Transformative Spaces

AWiB, as an association committed to nurturing female leadership in Ethiopia through personal development is pleased to announce the publication of one of the first books on Ethiopian women’s leadership – Transformative Spaces: Enabling Authentic Female Leadership Through Self-Transformation – The Case of AWiB.

The book authored by Billene Seyoum Woldeyes (former AWiB board member and immediate past-president (2013) has been published in May 2014 through a German publishing house – LIT Verlag GmbH & Co.

Transformative Spaces is the 10th volume of the University of Innsbruck Peace Studies book series and edited by the university’s UNESCO Chair for Peace Studies, Prof. Dr. Wolfgang Dietrich. The book explores the principles of the newly emerging field of “authentic leadership” and how it can be developed among urban Ethiopian women to affect social change. Set within a context that is not yet fully conducive to women’s accelerated climb up the positional ladder and decision making authority, the author argues that spaces like AWiB can be powerful transformative spaces enabling women to collectively challenge and address cultural factors that impede their leadership potential. Through a personal story of self-transformation weaved in with accounts of other Ethiopian women’s perspective about and experience with AWiB, the author proposes that developing and sustaining such spaces is important towards initiating self-transformation for social change.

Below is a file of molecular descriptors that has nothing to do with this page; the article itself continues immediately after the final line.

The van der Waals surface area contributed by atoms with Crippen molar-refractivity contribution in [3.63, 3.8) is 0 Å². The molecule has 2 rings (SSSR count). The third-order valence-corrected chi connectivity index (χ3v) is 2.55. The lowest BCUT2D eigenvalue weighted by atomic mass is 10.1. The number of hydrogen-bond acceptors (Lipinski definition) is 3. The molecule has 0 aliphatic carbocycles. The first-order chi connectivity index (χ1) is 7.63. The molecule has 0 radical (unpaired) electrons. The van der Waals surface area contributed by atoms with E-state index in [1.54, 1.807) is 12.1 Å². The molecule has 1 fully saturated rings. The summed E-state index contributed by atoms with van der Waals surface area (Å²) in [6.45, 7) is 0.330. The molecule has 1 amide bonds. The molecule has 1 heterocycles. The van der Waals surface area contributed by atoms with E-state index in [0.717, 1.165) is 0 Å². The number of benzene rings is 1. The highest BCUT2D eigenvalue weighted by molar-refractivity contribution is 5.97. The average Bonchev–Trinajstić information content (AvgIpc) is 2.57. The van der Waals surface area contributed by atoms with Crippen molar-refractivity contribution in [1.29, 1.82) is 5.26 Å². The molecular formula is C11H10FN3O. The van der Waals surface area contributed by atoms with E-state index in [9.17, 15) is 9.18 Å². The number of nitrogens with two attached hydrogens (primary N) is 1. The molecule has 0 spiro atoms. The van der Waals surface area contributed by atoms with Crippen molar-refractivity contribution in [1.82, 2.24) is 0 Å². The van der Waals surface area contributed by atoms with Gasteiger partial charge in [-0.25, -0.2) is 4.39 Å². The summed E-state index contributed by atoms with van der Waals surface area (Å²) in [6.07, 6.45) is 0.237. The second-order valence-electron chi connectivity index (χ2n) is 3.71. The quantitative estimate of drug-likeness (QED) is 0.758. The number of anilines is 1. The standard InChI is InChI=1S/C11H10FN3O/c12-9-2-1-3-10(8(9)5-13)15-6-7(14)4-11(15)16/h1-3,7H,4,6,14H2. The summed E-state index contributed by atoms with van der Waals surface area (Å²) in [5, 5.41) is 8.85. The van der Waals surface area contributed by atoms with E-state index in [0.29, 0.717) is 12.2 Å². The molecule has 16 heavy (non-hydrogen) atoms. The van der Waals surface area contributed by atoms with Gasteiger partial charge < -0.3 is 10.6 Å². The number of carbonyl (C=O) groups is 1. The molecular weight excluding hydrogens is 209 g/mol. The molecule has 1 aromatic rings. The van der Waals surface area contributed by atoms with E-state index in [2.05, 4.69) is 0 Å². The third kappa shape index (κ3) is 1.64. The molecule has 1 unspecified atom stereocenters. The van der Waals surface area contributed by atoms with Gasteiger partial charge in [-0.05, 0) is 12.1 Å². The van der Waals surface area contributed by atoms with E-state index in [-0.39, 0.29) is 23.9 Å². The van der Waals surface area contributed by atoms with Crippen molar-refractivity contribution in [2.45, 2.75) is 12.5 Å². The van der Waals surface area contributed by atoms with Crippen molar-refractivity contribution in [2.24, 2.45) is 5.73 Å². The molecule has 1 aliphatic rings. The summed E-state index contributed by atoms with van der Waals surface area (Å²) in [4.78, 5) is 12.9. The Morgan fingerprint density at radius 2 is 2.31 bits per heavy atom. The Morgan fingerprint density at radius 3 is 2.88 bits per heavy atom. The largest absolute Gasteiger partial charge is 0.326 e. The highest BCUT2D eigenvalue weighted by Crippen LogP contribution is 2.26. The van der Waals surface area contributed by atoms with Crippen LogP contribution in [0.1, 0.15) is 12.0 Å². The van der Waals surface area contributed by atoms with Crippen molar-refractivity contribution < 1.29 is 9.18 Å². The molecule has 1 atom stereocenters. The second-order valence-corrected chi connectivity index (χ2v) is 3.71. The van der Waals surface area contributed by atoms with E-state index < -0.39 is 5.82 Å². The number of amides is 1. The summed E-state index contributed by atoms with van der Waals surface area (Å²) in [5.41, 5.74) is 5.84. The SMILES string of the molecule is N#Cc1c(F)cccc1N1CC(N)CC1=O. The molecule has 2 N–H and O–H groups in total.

The Ethiopian corporate, political and institutional stages are still bereft of adequate female representation in the higher echelons of decision making. The barriers to attaining positional leadership continue to point towards cultural factors among other structural barriers. Transformative Spaces raises important questions about the intricate and often times challenging effect of culture on female leadership among Ethiopian women. By analyzing the most commonly cited culturally learned behaviors that hold Ethiopian women back from reaching their leadership potential, the author also offers suggestions on how and where educated Ethiopian women can make their influence felt.  In its contribution to academia in the country, it raises many questions that require further research and understanding in our society, especially as it relates to female leadership as well as the use of spaces in which women congregate. In its primary contribution to the young woman, it serves as a reflection tool or a point of departure upon which “she” can initiate positive changes in her life towards becoming her own authentic leader.

Originally written as a Masters thesis and later adapted and edited into a book, Transformative Spaces is a mix of poetry, a personal story and theory on how women-centric organized spaces can cultivate authentic female leaders by initiating self-transformation.